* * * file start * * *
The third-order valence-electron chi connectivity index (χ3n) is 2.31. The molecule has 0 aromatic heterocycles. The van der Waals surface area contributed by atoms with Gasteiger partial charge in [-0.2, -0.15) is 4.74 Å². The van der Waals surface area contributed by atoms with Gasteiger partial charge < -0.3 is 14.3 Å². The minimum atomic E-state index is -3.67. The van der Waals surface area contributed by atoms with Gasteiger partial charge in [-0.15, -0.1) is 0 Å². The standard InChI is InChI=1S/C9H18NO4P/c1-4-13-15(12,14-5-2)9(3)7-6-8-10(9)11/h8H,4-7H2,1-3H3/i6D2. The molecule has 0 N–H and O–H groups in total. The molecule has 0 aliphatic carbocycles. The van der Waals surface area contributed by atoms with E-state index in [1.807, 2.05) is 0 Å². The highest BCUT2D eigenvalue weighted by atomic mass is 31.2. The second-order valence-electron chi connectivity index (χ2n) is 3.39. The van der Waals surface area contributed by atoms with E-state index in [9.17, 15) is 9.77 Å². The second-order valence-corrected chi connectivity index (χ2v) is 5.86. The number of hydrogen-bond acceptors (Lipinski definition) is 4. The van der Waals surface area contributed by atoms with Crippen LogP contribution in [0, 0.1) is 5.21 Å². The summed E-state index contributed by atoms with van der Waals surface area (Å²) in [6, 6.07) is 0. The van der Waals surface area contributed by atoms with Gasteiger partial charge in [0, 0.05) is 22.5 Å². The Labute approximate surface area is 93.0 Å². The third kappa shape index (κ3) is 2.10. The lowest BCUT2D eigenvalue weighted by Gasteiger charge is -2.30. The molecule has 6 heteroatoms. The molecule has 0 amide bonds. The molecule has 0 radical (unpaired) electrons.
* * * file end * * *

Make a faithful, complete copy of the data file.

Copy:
The third-order valence-electron chi connectivity index (χ3n) is 2.31. The molecule has 0 aromatic heterocycles. The van der Waals surface area contributed by atoms with Gasteiger partial charge in [-0.2, -0.15) is 4.74 Å². The van der Waals surface area contributed by atoms with Gasteiger partial charge < -0.3 is 14.3 Å². The minimum atomic E-state index is -3.67. The van der Waals surface area contributed by atoms with Gasteiger partial charge in [-0.15, -0.1) is 0 Å². The standard InChI is InChI=1S/C9H18NO4P/c1-4-13-15(12,14-5-2)9(3)7-6-8-10(9)11/h8H,4-7H2,1-3H3/i6D2. The molecule has 0 N–H and O–H groups in total. The molecule has 0 aliphatic carbocycles. The van der Waals surface area contributed by atoms with E-state index in [1.807, 2.05) is 0 Å². The highest BCUT2D eigenvalue weighted by atomic mass is 31.2. The second-order valence-electron chi connectivity index (χ2n) is 3.39. The van der Waals surface area contributed by atoms with E-state index in [9.17, 15) is 9.77 Å². The second-order valence-corrected chi connectivity index (χ2v) is 5.86. The number of hydrogen-bond acceptors (Lipinski definition) is 4. The van der Waals surface area contributed by atoms with Crippen LogP contribution in [0, 0.1) is 5.21 Å². The summed E-state index contributed by atoms with van der Waals surface area (Å²) in [6, 6.07) is 0. The van der Waals surface area contributed by atoms with Gasteiger partial charge in [0, 0.05) is 22.5 Å². The Labute approximate surface area is 93.0 Å². The third kappa shape index (κ3) is 2.10. The lowest BCUT2D eigenvalue weighted by Gasteiger charge is -2.30. The molecule has 6 heteroatoms. The molecule has 0 amide bonds. The molecule has 0 radical (unpaired) electrons.